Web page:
Veronna is not afraid to break rules.  Her additional ‘confession’ was that sometime when making a runner that was quite thick, she sewed a straight stitch across the end of it, turned it down once, and stitched it.  Uh-oh.  But really, how many people with real textile knowledge would turn over a lovely runner on Veronna’s table and note that a raw edge was visible?  This led to further discussion of hems and right sides/wrong sides and rules.

It felt like a discussion that could have been held by my husband’s psychoanalytic colleagues.  What do people keep hidden in order to show their best faces to the world?  What everyday parts of life –  the messy parts, the parts you might not be proud of – are best put away when  you worry about being judged?   What do people choose to reveal?  What do they keep secret?  But here we are talking about textiles.

Patty Kuebker-Johnson talked of her late Swedish mother-in-law, a wonderful weaving mentor.  Hems were important to fine Swedish weavers.  When planning a woven piece with hems, you should have a hem that is turned over twice and sewn by hand.  Ideally, the pattern should be taken into account when planning the blocks of the pattern blocks of the turned-over hem.  Once hemmed, the piece should appear the same on the front and the back.

Displaying pristine textiles for guests was a mark of skill and prestige.  Sometimes a runner was used on a table, or a towel was hung on a rack, hemmed-side-up, for everyday family use.  It could be quickly changed to the best side.

A double towel rack could be used.  When guests arrived, the lovely towel was put in front.

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When you are not trying to show a perfect face, then perhaps this stained towel displays the messy craziness of life.

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Rutevev Exhibit in Norway

Recently, Karin Randi Flatøy shared a set of photos on her Facebook site, from an exhibition of Nordhordaland-style coverlets at Galleri RusticaHolmeknappen, a cultural site  outside of Meland, a town situated on an island about 25 minutes north of Bergen.  The exhibit was part of  Ullveka på Vestlandet, or Wool Week in Western Norway, this year. 

Her post prompted many people to comment about the beauty of the pieces, the too-short duration of the exhibit, and pleas to have it mounted in other venues, too.  Annemor Sundbø visited the exhibit and heard an accompanying talk.  When she shared the photos on her site, someone commented that it was difficult to tell (given the quality of the photos) whether they were woven on warp-weighted looms.  Annemor responded that at least three of them were woven on a warp-weighted loom.

I wish I could have been there!  Because I know that many of my friends who are interested in Norwegian weaving are not Facebook regulars, I asked Karin Randi Flatøy if I could post her photos on this blog.  She kindly granted permission, saying that it was a fabulous exhibit for people of Norwegian heritage to see!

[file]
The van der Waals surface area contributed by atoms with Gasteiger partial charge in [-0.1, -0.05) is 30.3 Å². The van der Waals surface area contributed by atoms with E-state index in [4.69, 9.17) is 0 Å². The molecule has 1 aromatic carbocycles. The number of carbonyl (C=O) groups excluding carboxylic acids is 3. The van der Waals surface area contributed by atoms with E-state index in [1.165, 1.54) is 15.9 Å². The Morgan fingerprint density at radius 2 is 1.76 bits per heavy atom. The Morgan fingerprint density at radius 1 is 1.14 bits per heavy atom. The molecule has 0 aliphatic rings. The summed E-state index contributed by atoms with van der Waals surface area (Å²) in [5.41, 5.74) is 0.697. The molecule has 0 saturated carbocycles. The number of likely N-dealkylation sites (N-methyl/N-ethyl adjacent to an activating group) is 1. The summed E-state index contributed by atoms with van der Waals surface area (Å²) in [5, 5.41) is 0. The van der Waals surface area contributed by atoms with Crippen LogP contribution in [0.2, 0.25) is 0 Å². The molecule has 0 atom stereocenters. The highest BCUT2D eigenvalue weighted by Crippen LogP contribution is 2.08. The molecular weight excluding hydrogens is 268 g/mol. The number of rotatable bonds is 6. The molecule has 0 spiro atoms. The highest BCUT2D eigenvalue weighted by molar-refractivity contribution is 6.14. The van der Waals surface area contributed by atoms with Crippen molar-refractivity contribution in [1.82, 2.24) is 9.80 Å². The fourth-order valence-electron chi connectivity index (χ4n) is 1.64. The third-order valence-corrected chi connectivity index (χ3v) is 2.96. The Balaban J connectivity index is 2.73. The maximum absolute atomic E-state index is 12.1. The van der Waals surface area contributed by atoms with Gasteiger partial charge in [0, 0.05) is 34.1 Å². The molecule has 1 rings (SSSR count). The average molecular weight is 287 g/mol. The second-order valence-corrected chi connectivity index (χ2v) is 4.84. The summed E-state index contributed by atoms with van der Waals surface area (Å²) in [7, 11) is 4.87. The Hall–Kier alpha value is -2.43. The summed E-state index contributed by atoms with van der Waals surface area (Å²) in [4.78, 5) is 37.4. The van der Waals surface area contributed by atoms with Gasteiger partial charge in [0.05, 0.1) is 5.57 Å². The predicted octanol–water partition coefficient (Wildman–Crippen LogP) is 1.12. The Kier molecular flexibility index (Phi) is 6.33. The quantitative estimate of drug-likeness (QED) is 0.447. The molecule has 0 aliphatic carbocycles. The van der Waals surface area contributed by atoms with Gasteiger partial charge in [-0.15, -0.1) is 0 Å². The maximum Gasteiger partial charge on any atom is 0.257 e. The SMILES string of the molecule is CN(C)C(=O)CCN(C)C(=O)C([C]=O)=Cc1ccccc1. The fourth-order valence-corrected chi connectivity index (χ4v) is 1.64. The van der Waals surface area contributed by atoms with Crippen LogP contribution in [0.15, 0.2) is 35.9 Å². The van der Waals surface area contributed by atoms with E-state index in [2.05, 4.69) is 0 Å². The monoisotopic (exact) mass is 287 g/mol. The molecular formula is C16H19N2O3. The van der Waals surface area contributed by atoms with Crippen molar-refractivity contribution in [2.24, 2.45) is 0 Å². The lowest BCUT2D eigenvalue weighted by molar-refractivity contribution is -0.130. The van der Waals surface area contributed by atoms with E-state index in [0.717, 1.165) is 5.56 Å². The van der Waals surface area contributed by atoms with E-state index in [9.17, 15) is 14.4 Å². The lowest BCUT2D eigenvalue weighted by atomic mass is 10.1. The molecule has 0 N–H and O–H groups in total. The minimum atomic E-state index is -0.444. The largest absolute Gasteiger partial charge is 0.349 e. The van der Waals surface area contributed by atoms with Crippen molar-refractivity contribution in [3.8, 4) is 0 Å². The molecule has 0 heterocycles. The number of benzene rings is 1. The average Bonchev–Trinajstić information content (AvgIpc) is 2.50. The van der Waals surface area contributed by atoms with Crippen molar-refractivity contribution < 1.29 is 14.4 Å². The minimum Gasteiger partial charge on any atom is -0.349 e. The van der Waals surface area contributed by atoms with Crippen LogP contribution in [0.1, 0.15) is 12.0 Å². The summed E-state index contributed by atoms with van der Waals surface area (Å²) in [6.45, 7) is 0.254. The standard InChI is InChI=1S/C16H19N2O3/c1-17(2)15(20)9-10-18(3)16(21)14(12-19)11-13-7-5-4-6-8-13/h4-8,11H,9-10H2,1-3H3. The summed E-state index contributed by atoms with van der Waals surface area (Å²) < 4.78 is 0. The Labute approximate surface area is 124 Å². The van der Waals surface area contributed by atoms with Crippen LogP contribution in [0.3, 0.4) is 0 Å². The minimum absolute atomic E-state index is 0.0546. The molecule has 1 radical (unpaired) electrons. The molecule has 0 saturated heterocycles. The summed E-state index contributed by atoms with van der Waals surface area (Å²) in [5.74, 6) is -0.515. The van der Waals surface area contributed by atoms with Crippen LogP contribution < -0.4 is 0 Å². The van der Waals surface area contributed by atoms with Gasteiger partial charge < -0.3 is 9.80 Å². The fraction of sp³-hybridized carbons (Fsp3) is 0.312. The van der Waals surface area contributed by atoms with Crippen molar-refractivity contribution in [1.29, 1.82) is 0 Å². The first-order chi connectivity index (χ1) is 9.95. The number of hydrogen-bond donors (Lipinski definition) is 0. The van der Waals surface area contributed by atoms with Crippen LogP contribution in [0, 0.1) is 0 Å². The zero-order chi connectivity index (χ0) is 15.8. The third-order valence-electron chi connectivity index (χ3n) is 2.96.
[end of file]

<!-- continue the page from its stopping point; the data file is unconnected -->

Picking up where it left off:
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Scandinavian Heirloom Textiles

Over the years, my friends have told me about their fabulous old Scandinavian textiles — inherited from family or friends in “the Old Country;” found in out-of-the-way antique stores, thrift shops, garage sales, or flea markets; or even rescued from barns.  Let’s tell their stories!

Later this fall we will be mounting a display of historical textiles from the Nordic countries, along with their stories, on the walls of the Weavers Guild.  The items will also be featured in the upcoming (November) issue of the Norwegian Textile Letter.  Pieces will be submitted not only by the members of the Scandinavian Weavers Study Group, but also by other Weavers Guild of Minnesota members.

At yesterday’s meeting of the Scandinavian Weavers, we saw great examples of old textile finds.  Jane Connett said that she had been a bit laid up recently, so she spent a lot of time on Ebay. Look at this beautiful Norwegian tapestry find.  It was advertised as an “Albanian kelim,” but fans of Norwegian tapestry know perfectly well that it is a replica of a portion of a Norwegian Wise and Foolish Virgins tapestry.  It was faded on one side, but the colors were clear and strong on the other.  And since the weaving followed Norwegian tradition, all the ends were sewn in so that either side is equally beautiful.

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Jane said she didn’t remember how much she paid, but probably only around $25.

She also bought a beautiful small rolakan weaving.  Judy Larson noted that the loops on the back side, where the colors jump over a few threads, are typical of Swedish rolakans.

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Lisa Torvik showed a treasure-in-progress.  She rescued it from a friend’s barn, where it had supported feed sacks and whatever else needed a resting place. The bench was badly damaged, but still retained one crudely-carved dragon foot.  The top of the bench cover was so dirty that no color peeked through.  Was it even woven, or just embroidered, Lisa wondered.

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Once it was off the bench, however, you could see that it was a nicely-woven dukagang.

The mystery remains – will Lisa ever be able to retrieve color on the dirty front side?  She had just taken it off the bench hours earlier.  Perhaps we won’t know for a while, as several members of our group thought that waiting until winter for a thorough snow-washing might be the best route.